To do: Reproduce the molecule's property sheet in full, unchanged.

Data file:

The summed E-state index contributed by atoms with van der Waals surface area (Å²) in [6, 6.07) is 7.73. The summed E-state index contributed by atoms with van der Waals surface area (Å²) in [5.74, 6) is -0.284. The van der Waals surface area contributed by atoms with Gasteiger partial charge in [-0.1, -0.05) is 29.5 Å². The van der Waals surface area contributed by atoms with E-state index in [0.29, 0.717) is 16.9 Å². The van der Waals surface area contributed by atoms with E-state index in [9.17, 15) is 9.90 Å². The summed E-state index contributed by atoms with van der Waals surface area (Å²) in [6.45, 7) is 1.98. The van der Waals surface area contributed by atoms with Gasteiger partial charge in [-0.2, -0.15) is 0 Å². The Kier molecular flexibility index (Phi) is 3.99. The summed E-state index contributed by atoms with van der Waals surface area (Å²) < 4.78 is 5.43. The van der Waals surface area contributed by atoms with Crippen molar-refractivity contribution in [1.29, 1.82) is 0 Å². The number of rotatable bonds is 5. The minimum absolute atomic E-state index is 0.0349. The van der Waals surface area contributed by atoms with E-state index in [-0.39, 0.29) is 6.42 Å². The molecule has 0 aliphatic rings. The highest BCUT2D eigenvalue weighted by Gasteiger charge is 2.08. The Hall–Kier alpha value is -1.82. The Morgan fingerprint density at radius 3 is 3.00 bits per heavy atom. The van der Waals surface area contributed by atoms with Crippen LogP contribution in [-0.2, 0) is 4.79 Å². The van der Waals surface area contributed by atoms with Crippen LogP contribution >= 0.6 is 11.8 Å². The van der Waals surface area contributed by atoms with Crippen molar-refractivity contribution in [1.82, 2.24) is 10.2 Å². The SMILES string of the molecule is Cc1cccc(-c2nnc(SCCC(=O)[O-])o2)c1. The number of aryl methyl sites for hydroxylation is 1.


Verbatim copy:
The summed E-state index contributed by atoms with van der Waals surface area (Å²) in [6, 6.07) is 7.73. The summed E-state index contributed by atoms with van der Waals surface area (Å²) in [5.74, 6) is -0.284. The van der Waals surface area contributed by atoms with Gasteiger partial charge in [-0.1, -0.05) is 29.5 Å². The van der Waals surface area contributed by atoms with E-state index in [0.29, 0.717) is 16.9 Å². The van der Waals surface area contributed by atoms with E-state index in [9.17, 15) is 9.90 Å². The summed E-state index contributed by atoms with van der Waals surface area (Å²) in [6.45, 7) is 1.98. The van der Waals surface area contributed by atoms with Gasteiger partial charge in [-0.2, -0.15) is 0 Å². The Kier molecular flexibility index (Phi) is 3.99. The summed E-state index contributed by atoms with van der Waals surface area (Å²) < 4.78 is 5.43. The van der Waals surface area contributed by atoms with Crippen molar-refractivity contribution in [1.29, 1.82) is 0 Å². The number of rotatable bonds is 5. The minimum absolute atomic E-state index is 0.0349. The van der Waals surface area contributed by atoms with E-state index in [-0.39, 0.29) is 6.42 Å². The molecule has 0 aliphatic rings. The highest BCUT2D eigenvalue weighted by Gasteiger charge is 2.08. The Hall–Kier alpha value is -1.82. The Morgan fingerprint density at radius 3 is 3.00 bits per heavy atom. The van der Waals surface area contributed by atoms with Crippen LogP contribution in [-0.2, 0) is 4.79 Å². The van der Waals surface area contributed by atoms with Crippen LogP contribution >= 0.6 is 11.8 Å². The van der Waals surface area contributed by atoms with Crippen molar-refractivity contribution in [1.82, 2.24) is 10.2 Å². The SMILES string of the molecule is Cc1cccc(-c2nnc(SCCC(=O)[O-])o2)c1. The number of aryl methyl sites for hydroxylation is 1.